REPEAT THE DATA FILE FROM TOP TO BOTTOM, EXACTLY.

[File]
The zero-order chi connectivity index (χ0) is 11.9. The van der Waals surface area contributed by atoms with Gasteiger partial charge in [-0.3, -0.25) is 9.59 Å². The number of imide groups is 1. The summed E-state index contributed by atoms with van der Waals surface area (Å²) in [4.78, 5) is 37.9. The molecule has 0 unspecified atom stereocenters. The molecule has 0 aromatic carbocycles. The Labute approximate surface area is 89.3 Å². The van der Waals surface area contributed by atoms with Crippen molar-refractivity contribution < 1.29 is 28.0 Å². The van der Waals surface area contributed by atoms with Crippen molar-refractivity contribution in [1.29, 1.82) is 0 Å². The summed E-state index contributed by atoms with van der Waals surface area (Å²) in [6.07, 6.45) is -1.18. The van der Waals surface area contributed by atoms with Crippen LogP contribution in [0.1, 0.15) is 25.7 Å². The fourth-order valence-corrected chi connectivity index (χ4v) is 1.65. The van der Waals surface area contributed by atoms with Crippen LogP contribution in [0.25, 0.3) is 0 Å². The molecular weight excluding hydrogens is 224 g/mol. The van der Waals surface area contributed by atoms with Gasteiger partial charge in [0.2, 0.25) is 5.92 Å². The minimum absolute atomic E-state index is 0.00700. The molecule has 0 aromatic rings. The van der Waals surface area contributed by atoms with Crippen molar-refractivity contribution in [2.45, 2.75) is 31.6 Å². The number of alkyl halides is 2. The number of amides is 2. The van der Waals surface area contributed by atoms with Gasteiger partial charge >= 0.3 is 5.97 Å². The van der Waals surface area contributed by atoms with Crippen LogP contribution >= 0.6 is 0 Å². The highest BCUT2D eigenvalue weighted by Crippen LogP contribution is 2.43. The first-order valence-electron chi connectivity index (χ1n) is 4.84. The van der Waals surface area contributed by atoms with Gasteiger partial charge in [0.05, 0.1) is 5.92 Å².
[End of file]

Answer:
The zero-order chi connectivity index (χ0) is 11.9. The van der Waals surface area contributed by atoms with Gasteiger partial charge in [-0.3, -0.25) is 9.59 Å². The number of imide groups is 1. The summed E-state index contributed by atoms with van der Waals surface area (Å²) in [4.78, 5) is 37.9. The molecule has 0 unspecified atom stereocenters. The molecule has 0 aromatic carbocycles. The Labute approximate surface area is 89.3 Å². The van der Waals surface area contributed by atoms with Crippen molar-refractivity contribution < 1.29 is 28.0 Å². The van der Waals surface area contributed by atoms with Crippen molar-refractivity contribution in [1.29, 1.82) is 0 Å². The summed E-state index contributed by atoms with van der Waals surface area (Å²) in [6.07, 6.45) is -1.18. The van der Waals surface area contributed by atoms with Crippen LogP contribution in [0.1, 0.15) is 25.7 Å². The fourth-order valence-corrected chi connectivity index (χ4v) is 1.65. The van der Waals surface area contributed by atoms with Crippen LogP contribution in [0.25, 0.3) is 0 Å². The molecular weight excluding hydrogens is 224 g/mol. The van der Waals surface area contributed by atoms with Gasteiger partial charge in [0.2, 0.25) is 5.92 Å². The minimum absolute atomic E-state index is 0.00700. The molecule has 0 aromatic rings. The van der Waals surface area contributed by atoms with Crippen molar-refractivity contribution in [2.45, 2.75) is 31.6 Å². The number of alkyl halides is 2. The number of amides is 2. The van der Waals surface area contributed by atoms with Gasteiger partial charge >= 0.3 is 5.97 Å². The van der Waals surface area contributed by atoms with Crippen LogP contribution >= 0.6 is 0 Å². The highest BCUT2D eigenvalue weighted by Crippen LogP contribution is 2.43. The first-order valence-electron chi connectivity index (χ1n) is 4.84. The van der Waals surface area contributed by atoms with Gasteiger partial charge in [0.05, 0.1) is 5.92 Å².